(The Hill) — The Pfizer coronavirus vaccine is significantly less effective in children aged 5-11 than it is in older kids, a new study finds, raising questions about the correct dose to give to the young.
The study from researchers at the New York State Department of Health found that vaccine effectiveness against COVID-19 infection among children 5-11 declined from 68 percent to just 12 percent over the period of Dec. 13 to Jan. 30.
Effectiveness was higher for those aged 12-17, declining from 66 percent to 51 percent over the same period.
Children under 12 receive a dose that is one-third the size given to those 12 and up, which could explain the drop in effectiveness.
The study notes that effectiveness for children aged 5-11 was better against severe disease and that vaccination is still recommended.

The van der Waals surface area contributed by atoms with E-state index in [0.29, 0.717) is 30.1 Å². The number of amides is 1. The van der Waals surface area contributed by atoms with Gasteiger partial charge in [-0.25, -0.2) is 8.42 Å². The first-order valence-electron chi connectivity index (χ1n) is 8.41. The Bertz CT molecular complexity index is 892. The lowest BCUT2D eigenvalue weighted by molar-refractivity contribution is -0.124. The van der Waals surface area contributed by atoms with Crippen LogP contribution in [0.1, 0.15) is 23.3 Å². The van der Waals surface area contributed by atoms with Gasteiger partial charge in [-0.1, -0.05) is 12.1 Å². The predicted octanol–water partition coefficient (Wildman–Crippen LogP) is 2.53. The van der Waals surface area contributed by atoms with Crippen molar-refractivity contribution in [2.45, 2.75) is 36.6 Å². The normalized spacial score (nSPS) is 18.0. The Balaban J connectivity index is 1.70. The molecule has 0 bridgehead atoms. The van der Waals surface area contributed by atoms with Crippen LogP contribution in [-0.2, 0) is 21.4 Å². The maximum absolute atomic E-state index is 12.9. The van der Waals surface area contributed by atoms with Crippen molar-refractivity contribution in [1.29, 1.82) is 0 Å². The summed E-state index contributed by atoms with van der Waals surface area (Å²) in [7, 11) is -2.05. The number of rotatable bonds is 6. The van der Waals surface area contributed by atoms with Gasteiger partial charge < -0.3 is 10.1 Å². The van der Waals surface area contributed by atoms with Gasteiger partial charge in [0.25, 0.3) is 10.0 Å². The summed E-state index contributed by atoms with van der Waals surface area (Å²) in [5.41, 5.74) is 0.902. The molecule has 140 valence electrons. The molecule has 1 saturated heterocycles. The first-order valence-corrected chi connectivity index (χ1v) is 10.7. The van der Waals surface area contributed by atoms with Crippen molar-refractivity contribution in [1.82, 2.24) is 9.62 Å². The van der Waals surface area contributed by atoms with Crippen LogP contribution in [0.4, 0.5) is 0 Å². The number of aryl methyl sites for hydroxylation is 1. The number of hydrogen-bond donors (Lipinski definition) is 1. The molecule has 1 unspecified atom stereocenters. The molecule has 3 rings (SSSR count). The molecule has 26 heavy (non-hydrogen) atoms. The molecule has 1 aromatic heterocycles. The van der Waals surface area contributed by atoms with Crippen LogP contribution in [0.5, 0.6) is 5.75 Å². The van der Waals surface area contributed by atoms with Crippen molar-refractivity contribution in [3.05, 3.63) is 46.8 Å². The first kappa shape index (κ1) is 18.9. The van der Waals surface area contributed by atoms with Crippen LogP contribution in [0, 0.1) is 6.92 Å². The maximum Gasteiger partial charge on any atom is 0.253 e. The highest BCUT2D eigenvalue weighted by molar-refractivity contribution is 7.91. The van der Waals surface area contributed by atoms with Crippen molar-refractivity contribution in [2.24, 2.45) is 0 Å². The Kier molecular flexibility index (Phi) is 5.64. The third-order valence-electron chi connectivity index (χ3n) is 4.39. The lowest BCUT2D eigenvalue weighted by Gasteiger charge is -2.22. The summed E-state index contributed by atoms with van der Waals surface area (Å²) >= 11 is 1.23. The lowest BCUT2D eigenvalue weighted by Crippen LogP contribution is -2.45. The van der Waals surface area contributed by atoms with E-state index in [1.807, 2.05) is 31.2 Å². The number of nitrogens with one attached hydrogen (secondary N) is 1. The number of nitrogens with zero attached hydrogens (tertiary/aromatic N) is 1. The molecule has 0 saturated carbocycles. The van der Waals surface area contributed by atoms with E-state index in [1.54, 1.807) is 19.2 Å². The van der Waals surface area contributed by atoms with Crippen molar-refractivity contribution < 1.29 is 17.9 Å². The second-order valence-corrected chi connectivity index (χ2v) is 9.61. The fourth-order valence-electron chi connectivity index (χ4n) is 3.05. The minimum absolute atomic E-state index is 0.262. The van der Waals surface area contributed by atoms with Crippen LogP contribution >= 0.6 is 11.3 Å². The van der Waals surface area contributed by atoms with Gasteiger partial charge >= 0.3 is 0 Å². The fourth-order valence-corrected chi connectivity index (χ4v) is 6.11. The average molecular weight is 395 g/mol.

The vaccine’s effectiveness against hospitalization among children 5-11 declined from 100 percent to 48 percent, compared to 85 percent to 73 percent for older children.
The results highlight the challenges that vaccination for children have faced. Pfizer earlier this month delayed the timeline for its vaccine for children under 5, saying more time was needed to test a third dose.
The dose being tested in children under 5 is even smaller.
“These results highlight the potential need to study alternative vaccine dosing for children and the continued importance layered protections, including mask-wearing, to prevent infection and transmission,” the study states.
Still, the analysis says vaccination of children under 12 should continue, an area where rates have been lagging.
“At this time, efforts to increase primary vaccination coverage in this age group, which remains [less than] 25% nationally, should continue,” it says.
The findings also could complicate the debate about masking in schools, as many areas are removing their school mask mandates.
Asked about the results, a Pfizer spokesperson said the company is “confident in the protection and safety of our COVID-19 vaccine,” and has a “robust booster research program for adolescents.”